Mourinho, 'the contradiction', faces Europa League judgement day

José Mourinho can only be judged on his first season with Manchester United when the final whistle blows in next weeks Europa League final

Mourinho, 'the contradiction', faces Europa League judgement day
Jose Mourinho has had a difficult first season at Old Trafford whatever the Europa League outcome (Photo: Shaun Botterill/Getty Images)

Mean, moody and moaning. Or charming, charismatic and effervescent. José Mourinho is a contradiction.

No matter what the outcome of next week's Europa League final, this has been a difficult first season in the Old Trafford hot seat. Yet the result will determine whether it is viewed as a successful one or not.

First press conference tough

His difficulties started in his first press conference. One of the things that was mentioned was United's penchant for blooding youth, and his poor record in doing so himself as a manager.

This was something that he bristled at. He maintained that he has a great record when it comes to introducing youngsters and vowed to continue United's tradition on that front. It is not so easy to support him on this season's evidence.

Yet it is hard to blame him for keeping youngsters on the periphery of things. He wanted to win every trophy and has attacked every trophy with the strongest sides he could muster. For that, he has to be applauded.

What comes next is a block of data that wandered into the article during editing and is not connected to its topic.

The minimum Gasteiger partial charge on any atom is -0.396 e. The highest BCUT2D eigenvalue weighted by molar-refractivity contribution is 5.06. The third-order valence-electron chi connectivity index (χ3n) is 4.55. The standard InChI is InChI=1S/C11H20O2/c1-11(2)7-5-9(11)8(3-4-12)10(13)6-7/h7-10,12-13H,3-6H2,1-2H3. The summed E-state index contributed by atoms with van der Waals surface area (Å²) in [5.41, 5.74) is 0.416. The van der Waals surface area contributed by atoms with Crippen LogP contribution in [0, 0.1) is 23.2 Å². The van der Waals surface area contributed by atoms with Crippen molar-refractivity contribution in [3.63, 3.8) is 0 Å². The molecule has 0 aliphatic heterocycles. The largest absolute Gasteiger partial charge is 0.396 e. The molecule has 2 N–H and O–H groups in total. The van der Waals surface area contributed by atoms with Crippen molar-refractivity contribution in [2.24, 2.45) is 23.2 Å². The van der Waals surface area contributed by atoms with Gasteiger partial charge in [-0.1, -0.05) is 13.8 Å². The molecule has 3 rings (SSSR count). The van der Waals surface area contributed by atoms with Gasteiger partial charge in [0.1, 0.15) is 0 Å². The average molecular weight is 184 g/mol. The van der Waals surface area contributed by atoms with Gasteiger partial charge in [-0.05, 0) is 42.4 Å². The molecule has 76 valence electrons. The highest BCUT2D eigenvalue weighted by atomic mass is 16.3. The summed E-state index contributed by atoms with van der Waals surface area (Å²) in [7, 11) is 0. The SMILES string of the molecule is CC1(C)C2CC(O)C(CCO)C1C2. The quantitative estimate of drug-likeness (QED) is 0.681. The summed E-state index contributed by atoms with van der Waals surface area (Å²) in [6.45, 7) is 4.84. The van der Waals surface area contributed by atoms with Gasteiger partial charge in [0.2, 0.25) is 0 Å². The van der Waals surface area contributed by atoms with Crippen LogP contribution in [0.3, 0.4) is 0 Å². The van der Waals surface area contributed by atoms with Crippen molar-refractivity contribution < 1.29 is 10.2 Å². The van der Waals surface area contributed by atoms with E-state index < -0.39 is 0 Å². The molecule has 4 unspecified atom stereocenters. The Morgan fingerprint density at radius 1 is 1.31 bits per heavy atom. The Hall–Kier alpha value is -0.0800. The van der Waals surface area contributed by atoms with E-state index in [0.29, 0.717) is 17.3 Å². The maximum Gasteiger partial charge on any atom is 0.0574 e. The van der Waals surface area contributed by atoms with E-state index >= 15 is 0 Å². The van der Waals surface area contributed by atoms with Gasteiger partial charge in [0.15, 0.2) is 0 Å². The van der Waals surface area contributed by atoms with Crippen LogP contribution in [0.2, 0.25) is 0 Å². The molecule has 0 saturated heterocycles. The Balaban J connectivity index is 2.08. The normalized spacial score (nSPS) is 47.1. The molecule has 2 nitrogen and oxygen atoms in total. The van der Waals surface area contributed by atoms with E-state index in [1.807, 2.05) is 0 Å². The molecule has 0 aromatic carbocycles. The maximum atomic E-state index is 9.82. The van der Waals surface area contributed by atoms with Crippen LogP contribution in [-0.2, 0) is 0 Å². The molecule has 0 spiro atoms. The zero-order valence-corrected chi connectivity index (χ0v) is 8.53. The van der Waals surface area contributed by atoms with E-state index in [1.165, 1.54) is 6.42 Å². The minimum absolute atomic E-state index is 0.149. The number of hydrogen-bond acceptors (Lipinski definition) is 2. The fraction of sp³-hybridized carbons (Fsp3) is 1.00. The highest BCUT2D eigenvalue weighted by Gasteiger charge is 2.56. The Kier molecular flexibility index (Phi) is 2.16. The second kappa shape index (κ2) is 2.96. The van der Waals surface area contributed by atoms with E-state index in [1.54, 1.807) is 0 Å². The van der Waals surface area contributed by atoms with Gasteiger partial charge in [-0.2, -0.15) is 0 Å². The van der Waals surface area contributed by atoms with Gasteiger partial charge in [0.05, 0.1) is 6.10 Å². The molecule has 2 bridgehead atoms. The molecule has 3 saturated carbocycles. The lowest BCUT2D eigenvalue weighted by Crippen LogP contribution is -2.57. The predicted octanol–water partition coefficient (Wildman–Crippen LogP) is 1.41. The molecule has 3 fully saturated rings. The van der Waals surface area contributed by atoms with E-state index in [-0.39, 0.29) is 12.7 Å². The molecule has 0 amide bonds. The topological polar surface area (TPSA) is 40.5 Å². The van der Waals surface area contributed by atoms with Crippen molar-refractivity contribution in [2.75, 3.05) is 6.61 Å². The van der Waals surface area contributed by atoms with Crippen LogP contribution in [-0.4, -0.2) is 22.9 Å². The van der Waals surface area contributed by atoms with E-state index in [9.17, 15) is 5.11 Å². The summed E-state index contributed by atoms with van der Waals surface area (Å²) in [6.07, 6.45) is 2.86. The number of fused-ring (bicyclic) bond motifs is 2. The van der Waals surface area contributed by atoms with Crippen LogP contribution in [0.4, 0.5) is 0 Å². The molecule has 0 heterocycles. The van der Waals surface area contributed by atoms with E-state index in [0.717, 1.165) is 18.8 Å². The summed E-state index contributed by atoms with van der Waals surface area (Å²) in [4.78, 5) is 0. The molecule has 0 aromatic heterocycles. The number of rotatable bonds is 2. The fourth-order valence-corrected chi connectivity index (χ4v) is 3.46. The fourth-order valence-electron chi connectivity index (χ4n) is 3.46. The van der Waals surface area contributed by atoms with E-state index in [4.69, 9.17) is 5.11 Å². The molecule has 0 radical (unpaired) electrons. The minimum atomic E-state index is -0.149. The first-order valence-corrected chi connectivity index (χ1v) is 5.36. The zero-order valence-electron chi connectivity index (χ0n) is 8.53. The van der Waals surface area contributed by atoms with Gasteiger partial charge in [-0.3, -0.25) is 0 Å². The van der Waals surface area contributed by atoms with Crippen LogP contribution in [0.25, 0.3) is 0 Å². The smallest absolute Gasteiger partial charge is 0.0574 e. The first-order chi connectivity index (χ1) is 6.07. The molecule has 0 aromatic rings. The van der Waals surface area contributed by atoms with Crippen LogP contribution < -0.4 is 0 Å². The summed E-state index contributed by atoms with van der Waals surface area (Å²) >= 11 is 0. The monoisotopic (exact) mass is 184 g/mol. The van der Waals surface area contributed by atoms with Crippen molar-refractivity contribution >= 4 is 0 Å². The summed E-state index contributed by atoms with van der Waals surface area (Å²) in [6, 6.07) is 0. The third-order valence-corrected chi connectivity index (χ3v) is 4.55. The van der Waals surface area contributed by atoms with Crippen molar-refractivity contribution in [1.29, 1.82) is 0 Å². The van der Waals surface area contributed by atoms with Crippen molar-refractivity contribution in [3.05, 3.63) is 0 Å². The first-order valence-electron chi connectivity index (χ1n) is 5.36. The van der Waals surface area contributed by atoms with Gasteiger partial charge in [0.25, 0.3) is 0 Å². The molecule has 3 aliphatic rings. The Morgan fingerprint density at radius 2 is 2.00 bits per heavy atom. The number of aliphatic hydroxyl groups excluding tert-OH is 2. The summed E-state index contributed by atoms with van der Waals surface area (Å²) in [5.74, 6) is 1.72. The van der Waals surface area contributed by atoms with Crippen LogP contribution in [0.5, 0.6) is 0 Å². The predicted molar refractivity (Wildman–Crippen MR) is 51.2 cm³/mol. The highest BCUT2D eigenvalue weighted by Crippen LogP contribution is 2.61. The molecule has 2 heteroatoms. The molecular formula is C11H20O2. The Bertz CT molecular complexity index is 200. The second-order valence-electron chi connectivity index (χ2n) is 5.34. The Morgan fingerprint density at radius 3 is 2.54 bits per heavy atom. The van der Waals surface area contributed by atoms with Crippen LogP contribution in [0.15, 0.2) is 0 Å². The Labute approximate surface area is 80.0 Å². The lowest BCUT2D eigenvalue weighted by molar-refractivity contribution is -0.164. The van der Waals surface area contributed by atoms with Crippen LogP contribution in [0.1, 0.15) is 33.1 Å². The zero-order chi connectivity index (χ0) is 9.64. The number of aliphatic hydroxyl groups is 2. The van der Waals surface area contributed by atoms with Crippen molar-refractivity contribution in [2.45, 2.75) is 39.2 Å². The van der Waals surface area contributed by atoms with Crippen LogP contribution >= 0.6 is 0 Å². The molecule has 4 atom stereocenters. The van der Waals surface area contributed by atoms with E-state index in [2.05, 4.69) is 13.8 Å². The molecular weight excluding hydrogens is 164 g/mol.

In addition, he had to learn about most of his senior players. He had to see who he could rely on and who he could not. The departures of Memphis Depay, Morgan Schneiderlin and Bastian Schweinsteiger in January seem to suggest he did that rather quickly.

Tough program was known in advance

Two finals and a quarter-final mean United will have played more games than any other English team over the course of the season. Injuries and, latterly, suspensions have made life really tough.

With the backlog of league fixtures that are threatening to derail preparations for the biggest game of the season, he could have done without some bad luck, and some stupidity, rendering players ineligible.

Mourinho does deserve some sympathy on that front, but not much. He made the decision to cut loose three high profile Louis van Gaal signings. At that moment in time, the fixtures had been out a long, long time.

He knew that being successful would mean fixture congestion. So he must have been happy with what remained. Of course, injuries have been cruel, but you cannot expect to go through so many games and remain unscathed.

Even so, the bench against Celta Vigo in the second leg contained four current and ex-England Internationals, two Spanish and a French International. Hardly shabby.

Youngsters overlooked

Whilst tackling van Gaal's senior players and neglecting the youngsters was understandable, he probably missed a trick.

Cameron Borthwick-Jackson was allowed to go on loan. It was probably sensible, given that there is plenty of cover, yet given Luke Shaw's struggles he could well have had opportunities.